Subcutaneous Atezolizumab: A Jab Without a Benefit
Drs Ratain and Goldstein are directors of the Optimal Cancer Care Alliance.
Editor's note: The authors of Reference 1 did not respond to a request for commentary on the above letter.
The recent publication by Felip et al1 describing the dose optimization of subcutaneous atezolizumab concerns us due to the continued missed opportunity to lower an unnecessarily high atezolizumab dose.2 Felip et al cite the 2016 article by Genentech authors that identified a target clinical serum concentration of 6 μg/mL (4 μg/mL without bevacizumab).3 Yet at the currently approved intravenous dose of 1200 mg every 3 weeks (equivalent to 15 mg/kg every 3 weeks), the steady-state trough concentration is approximately 140 μg/mL, which is >20-fold higher than the stated target trough of 6 μg/mL.4 Furthermore, doses as low as 1 mg/kg have been demonstrated to have clinical activity.5, 6
Calls for dose reoptimization are not limited to individuals or small groups. The Food and Drug Administration recently emphasized the importance of dose optimization for oncology drugs,7 which is relevant to atezolizumab, given the known relationship of exposure to adverse events of significant interest (AESIs) and the lack of relationship of exposure (in the range of concentrations achieved at the labeled doses) to efficacy.4 In this context, we do not believe that the dose of atezolizumab has been optimized and suggest that less frequent dosing could not only reduce costs and improve convenience but also reduce the incidence and/or severity of AESIs.8-10
An additional concern with the subcutaneous approach is high interpatient variability (124%) in bioavailability, partly due to injection site variability (thigh vs abdomen). Since bioavailability was estimated as low as 30%, simulations revealed that a 56% dose increase (1875 mg) was required to achieve the same exposure range as intravenous administration. Currently, Genentech manufactures only vial sizes of 840 and 1200 mg. To implement the subcutaneous dose of 1875 would require additional manufacturing burdens. A more convenient approach, which would also reduce administration and manufacturing costs, would be to simply administer intravenous atezolizumab at the currently approved dose amounts (840, 1200, or 1680 mg) less often, as we previously suggested.2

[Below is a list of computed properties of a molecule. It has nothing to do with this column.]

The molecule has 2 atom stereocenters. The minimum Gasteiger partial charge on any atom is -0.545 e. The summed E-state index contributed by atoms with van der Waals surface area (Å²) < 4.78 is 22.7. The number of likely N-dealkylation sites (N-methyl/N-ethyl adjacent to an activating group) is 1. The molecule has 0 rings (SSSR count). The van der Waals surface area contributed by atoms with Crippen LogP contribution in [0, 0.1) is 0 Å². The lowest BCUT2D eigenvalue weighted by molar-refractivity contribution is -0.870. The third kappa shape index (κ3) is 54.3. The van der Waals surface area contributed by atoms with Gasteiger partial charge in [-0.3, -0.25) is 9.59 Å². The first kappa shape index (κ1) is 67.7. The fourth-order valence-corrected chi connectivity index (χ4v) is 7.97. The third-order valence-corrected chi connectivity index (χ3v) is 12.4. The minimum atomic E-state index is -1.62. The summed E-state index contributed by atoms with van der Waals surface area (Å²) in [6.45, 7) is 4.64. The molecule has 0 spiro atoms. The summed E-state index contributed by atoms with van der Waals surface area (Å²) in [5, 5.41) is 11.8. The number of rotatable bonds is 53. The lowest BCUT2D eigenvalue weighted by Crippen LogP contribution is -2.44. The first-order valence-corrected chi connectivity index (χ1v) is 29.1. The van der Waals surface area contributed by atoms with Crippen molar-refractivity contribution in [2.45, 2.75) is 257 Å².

Atezolizumab is already available at 1680 mg every 4 weeks, but publicly available data suggest longer intervals (every 8 weeks or more) will likely maintain efficacy while lowering the risk of occurrence of AESIs.3, 4, 11 An interval of every 8 weeks is conservative at best, given the ≥20-fold excess in steady-state serum concentrations with standard dosing relative to the stated target. In a similar approach our group took for reoptimizing nivolumab and pembrolizumab, dose regimen simulation12 is the initial step to identify potential modified regimens, which can then be evaluated prospectively in a clinical trial,13 aiming to achieve the therapeutic concentration identified by Genentech.
Daniel Goldstein has institutional research funding from Merck, BMS, and Janssen and has received consulting fees from Vivio Health and owns stock in Vivio Health and TailorMed. Mark Ratain has served as a patent litigation consultant and expert witness on behalf of multiple generic pharmaceutical companies; has received consulting fees from Ascentage, Aptevo, Genentech, Pneuma Respiratory, and Shionogi; clinical trial funding from AbbVie, Dicerna, and Genentech; and other support from BeiGene. All other authors have declared no competing interests for this work.
This project has been funded in whole or in part with federal funds from the National Cancer Institute, National Institutes of Health Grant ZIC SC 006537, and from the National Institute of General Medical Sciences, Grant T32 GM007019.
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- 13https://clinicaltrials.gov/ct2/show/NCT04295863. Accessed December 9, 2021.